Haremslivet i Konstantinopel i berättelser av Elsa Lindberg-Dovlette


  • Helena Bodin


Harem, bindestrecksidentitet, orientalism i litteraturen, Konstantinopel, estetisk värld, slöja, svenska kvinnliga författare, feminism, Einar Nerman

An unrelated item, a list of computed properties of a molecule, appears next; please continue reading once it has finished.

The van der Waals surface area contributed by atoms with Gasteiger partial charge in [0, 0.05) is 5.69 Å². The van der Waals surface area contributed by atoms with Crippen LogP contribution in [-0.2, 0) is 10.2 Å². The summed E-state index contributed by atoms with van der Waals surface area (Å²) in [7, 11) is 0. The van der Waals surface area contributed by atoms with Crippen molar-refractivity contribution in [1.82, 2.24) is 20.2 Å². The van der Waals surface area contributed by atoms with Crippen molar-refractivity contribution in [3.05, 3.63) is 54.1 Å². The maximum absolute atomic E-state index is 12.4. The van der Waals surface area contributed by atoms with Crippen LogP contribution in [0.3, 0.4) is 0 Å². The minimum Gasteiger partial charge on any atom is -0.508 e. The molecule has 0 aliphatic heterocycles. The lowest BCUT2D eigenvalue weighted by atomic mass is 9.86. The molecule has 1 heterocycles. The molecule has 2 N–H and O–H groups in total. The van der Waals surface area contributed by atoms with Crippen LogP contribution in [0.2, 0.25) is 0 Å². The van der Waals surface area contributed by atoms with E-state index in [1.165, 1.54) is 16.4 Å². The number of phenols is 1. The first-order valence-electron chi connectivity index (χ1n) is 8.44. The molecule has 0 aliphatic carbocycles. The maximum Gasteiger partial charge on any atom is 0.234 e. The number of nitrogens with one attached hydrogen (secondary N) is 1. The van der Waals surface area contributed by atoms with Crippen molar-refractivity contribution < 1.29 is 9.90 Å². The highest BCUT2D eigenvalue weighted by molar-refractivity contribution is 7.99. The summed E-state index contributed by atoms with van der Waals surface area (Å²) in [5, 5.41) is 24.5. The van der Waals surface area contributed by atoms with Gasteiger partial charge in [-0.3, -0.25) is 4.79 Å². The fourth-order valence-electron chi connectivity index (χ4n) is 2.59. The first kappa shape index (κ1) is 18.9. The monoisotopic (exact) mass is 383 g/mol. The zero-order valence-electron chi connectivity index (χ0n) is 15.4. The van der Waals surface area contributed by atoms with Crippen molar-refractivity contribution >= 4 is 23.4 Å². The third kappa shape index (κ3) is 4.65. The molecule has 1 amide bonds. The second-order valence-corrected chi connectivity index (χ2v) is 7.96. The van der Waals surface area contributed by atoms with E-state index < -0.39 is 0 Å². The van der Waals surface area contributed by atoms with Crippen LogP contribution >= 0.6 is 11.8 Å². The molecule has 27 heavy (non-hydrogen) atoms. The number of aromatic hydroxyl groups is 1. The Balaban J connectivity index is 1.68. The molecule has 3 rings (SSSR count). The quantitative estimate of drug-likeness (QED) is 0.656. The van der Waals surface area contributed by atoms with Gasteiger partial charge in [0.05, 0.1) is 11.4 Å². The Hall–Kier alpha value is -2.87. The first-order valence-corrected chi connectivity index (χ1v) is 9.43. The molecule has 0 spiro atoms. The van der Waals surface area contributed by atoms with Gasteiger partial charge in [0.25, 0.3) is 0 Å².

The Swedish author Elsa Lindberg-Dovlette (1876-1944) wrote three books which narrate life in the Ottoman harems of Constantinople from the perspective of female insiders: one was a collection of short stories, Kvinnor från minareternas stad (1908) (Women from the City of Minarets) and two others were novels, Främling (1924 and 1929) (Stranger) and Bakom stängda haremsdörrar (1931) (Behind the Closed Doors of the Harem). The present contribution aims to investigate and discuss the different positions that Lindberg-Dovlette takes on harem life, both in her novels and in her own life, as depicted in contemporary feature contributions, interviews and letters. In 1902, she married the Persian prince and diplomat, Mirza Riza Khan Arfa (Arfa-al-Dawla), and lived in his harem for many years – first in Constantinople and then in Monte Carlo – as his sole wife, together with their children. Her two married surnames – one her Swedish maiden name and one alluding to her husband's Persian name – give her a hyphenated identity associated with both the Western and Oriental cultures. Her stories offer a strong critique of the norms of harem life. The strength of her argument, however, does not lie primarily in the discussions and reflections that are explicitly articulated by the female characters, but rather in the aesthetic world as a whole (Hayot, 2012), which is constructed on the basis of limited and distorted views, and depends on both seclusion and accessibility (Bodin, 2018). By bringing together the lives and fates of both Turkish and Swedish women in the space of the harem, the author crosses the conventional boundaries between the Orient and the West – in the aesthetic world of her harem stories as well as in her own life.